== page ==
Tuesday, 10 June 2014
A preview copy of the newly updated Kenneth Cox book Scotland for Gardeners landed on the door step of Vialii Towers this weekend and, as usual, we didn’t delay in checking it out and putting it to good use…
We already have a very well thumbed copy of the original version of Scotland for Gardeners. It is packed full of pieces of paper and leaflets and paraphernalia relating to the wonderful array of gardens contained inside.
For those who haven’t come across the original, Scotland for Gardeners covers literally thousands of gardens throughout Scotland. From the grand estates with coffee and gift shops to the private gardens which are only open on certain days of the year the book is a must have for anyone who loves to visits gardens on their travels. There are also nurseries, wildflower walks, parks and all sorts of lovely public areas to explore. If it’s a garden and it’s open to the public then you will likely find it in this book. Scotland for Gardeners is the largest survey of its kind and also the only guidebook dedicated solely to visiting gardens in Scotland. The newly updated version contains over 100 new gardens.
Those who have met Kenneth Cox and been regaled of his wonderful knowledge of rhododendrons and gardens in general you will know that this book has been well researched and lovingly put together. Kenneth has a passion for gardens and for Scotland in particular and the book reflects this wonderfully. The book is also crammed with beautiful, full colour photographs taken by Ray Cox, Kenneth’s brother.
The only criticism we could make of the book are the maps and even then it is a minor point. The maps are invaluable but we feel it would be clearer if those parts of the map which don’t relate to the chapter in question were greyed out. Perhaps a page number over that greyed area linking to the relevant chapter would help too? That way if you are on the border of a region it would be much easier to explore the surrounding areas. A small point but perhaps one that can be considered on the next update.
We have already used the original Scotland for Gardeners to explore a great many gardens on our travels. Here are some of our favourites which you may want to include in your own itinerary…
The Garden of Cosmic Speculation, the garden belonging to its designer Charles Jencks, is a firm favourite of ours. Nestled just outside Dumfries and only open one day a year, you need to make a bit of an effort to see this one. But, boy, is it worth it! From the infamous Jencks landforms to woodland walkways and sculptures at every turn, there is never a dull moment in this garden. The garden is inspired by mathematics and science and beholds features such as the Blackhole and the DNA garden. Entry money goes to the Maggie’s Cancer Caring Centres which were set up in memory of Charles’ late wife, Maggie Keswick Jencks.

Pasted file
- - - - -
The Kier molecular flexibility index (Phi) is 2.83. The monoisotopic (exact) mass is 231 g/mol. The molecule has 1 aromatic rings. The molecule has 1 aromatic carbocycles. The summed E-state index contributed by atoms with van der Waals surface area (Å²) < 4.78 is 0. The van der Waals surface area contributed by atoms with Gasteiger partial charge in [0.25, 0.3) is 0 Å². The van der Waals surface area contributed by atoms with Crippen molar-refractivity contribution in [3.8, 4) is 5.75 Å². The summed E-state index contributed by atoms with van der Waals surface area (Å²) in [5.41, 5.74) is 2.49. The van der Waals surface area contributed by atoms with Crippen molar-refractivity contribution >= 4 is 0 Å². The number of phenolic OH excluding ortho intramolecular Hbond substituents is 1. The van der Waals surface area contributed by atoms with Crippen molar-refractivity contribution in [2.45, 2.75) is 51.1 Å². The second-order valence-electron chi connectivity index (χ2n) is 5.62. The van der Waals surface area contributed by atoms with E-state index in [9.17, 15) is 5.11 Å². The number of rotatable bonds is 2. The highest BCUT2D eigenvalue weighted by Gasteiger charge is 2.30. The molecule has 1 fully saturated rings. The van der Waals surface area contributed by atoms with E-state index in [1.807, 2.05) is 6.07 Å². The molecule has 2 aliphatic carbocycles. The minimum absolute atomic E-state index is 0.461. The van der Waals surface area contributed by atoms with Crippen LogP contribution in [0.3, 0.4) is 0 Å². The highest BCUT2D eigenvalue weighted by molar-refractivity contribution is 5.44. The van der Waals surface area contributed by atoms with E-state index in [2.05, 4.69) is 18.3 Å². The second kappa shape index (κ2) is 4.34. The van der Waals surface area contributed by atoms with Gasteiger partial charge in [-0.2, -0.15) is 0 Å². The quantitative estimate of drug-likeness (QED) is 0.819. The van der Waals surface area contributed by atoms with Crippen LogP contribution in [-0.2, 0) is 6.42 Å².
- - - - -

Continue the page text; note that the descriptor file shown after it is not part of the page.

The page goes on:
Tucked away beside the Solway Firth in the South West of Scotland, Logan Botanic Gardens enjoys being situated in the Gulf Stream, thus allowing for exotic plants to flourish. From its mighty tree ferns to a gunnera bog, Logan can showcase plants you wouldn’t normally expect to see in Scotland. We particularly loved the serenity of the Water Garden. Kids will love to explore through the gunnera jungle or if you are a fan of plants, enjoy meandering around the Walled Garden which is a blaze of colour from Spring through Autumn and is a real celebration of the world of plants. Or if grasses are your thing, the Rock Gulley showcases grasses from around the world.
These gardens are just a stones throw away from our home yet we only discovered them in recent years. The public can’t access the Castle, but who would want to with such amazing gardens to explore? The gardens are a perfect example of formal gardens in the style of the 17th Century Scottish Renaissance. They were recreated in Victorian times and then renewed again in the 20th century. The symmetry is stunning, the topiary first class and there are some fine examples of statues throughout the garden. If you like your gardens well kept, you are unlikely to find a finer specimen. The reveal as you arrive at the top of the steps at the entrance to the garden will simply take your breath away.
Another wonderful garden near Stranraer, Glenwhan is a series of discoveries and wonders. Filled with sculptures, ponds, walkways, wildlife and stunning plants you can happily ensconce yourself in Glenwhan for the day. Plants range from rhododendron and magnolia to lovely bog garden favourites such as rodgersia, primulas and hostas. Take good footwear as there are lots of hills and rocky terrain to climb to take advantage of the best views. Not the best garden for wheelchairs and buggies but you will still be able to see parts of the garden. There’s a coffee shop and plant sales to revive you when you are flagging.
An Cala can be visited under the “Open Gardens” scheme in Scotland and we are so glad the owners allow people to share in the beauty of their garden. The garden doesn’t look too big when you enter but it has been cleverly designed with a myriad of paths taking you in all directions. Beautiful ponds, waterfalls and rills make water an important feature of the garden. There is a quirky gazebo decorated entirely in pine cones. Wire sheep sculpures add a bit of humour to the garden (and bring a new meaning to baa-rbed wire!) And from fragrant roses to delightful deutzias the planting is a dream too.
For more information on Scotland for Gardeners visit the publisher’s Birlinn’s website. Available from 27 June 2014, priced £25.
To read more about some of our own favourite gardens in Scotland and beyond click here.
Happy reading and garden visiting!
All at Vialii